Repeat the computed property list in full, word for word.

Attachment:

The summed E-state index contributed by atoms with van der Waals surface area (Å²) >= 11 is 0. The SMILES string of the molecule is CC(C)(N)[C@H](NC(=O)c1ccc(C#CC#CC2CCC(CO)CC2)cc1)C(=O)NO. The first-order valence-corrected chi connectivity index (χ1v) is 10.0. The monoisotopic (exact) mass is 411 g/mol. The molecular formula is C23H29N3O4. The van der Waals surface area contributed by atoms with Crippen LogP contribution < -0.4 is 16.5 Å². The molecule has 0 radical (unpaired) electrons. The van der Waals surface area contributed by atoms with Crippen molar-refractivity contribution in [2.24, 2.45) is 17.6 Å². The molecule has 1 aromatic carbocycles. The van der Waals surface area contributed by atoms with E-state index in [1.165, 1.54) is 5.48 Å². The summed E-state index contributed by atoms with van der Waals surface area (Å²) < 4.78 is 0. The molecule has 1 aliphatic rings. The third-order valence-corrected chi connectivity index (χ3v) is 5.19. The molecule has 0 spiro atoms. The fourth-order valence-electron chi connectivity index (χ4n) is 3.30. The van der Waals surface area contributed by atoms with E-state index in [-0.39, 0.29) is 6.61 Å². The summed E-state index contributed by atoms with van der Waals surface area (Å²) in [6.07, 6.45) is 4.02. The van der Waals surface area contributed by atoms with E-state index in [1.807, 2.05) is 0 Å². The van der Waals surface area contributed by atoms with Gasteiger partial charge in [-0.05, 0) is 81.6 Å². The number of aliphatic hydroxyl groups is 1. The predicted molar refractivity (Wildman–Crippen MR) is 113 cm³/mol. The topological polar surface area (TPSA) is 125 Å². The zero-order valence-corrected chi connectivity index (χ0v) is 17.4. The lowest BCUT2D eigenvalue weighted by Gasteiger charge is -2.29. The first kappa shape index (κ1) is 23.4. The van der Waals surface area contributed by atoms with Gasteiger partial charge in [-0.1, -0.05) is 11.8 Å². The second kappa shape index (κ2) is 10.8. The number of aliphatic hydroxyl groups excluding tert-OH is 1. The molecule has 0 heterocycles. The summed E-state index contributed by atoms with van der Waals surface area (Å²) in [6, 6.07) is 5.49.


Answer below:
The summed E-state index contributed by atoms with van der Waals surface area (Å²) >= 11 is 0. The SMILES string of the molecule is CC(C)(N)[C@H](NC(=O)c1ccc(C#CC#CC2CCC(CO)CC2)cc1)C(=O)NO. The first-order valence-corrected chi connectivity index (χ1v) is 10.0. The monoisotopic (exact) mass is 411 g/mol. The molecular formula is C23H29N3O4. The van der Waals surface area contributed by atoms with Crippen LogP contribution < -0.4 is 16.5 Å². The molecule has 0 radical (unpaired) electrons. The van der Waals surface area contributed by atoms with Crippen molar-refractivity contribution in [2.24, 2.45) is 17.6 Å². The molecule has 1 aromatic carbocycles. The van der Waals surface area contributed by atoms with E-state index in [1.165, 1.54) is 5.48 Å². The summed E-state index contributed by atoms with van der Waals surface area (Å²) < 4.78 is 0. The molecule has 1 aliphatic rings. The third-order valence-corrected chi connectivity index (χ3v) is 5.19. The molecule has 0 spiro atoms. The fourth-order valence-electron chi connectivity index (χ4n) is 3.30. The van der Waals surface area contributed by atoms with E-state index in [-0.39, 0.29) is 6.61 Å². The summed E-state index contributed by atoms with van der Waals surface area (Å²) in [6.07, 6.45) is 4.02. The van der Waals surface area contributed by atoms with E-state index in [1.807, 2.05) is 0 Å². The van der Waals surface area contributed by atoms with Gasteiger partial charge in [-0.05, 0) is 81.6 Å². The number of aliphatic hydroxyl groups is 1. The predicted molar refractivity (Wildman–Crippen MR) is 113 cm³/mol. The topological polar surface area (TPSA) is 125 Å². The zero-order valence-corrected chi connectivity index (χ0v) is 17.4. The lowest BCUT2D eigenvalue weighted by Gasteiger charge is -2.29. The first kappa shape index (κ1) is 23.4. The van der Waals surface area contributed by atoms with Gasteiger partial charge in [-0.1, -0.05) is 11.8 Å². The second kappa shape index (κ2) is 10.8. The number of aliphatic hydroxyl groups excluding tert-OH is 1. The molecule has 0 heterocycles. The summed E-state index contributed by atoms with van der Waals surface area (Å²) in [6, 6.07) is 5.49.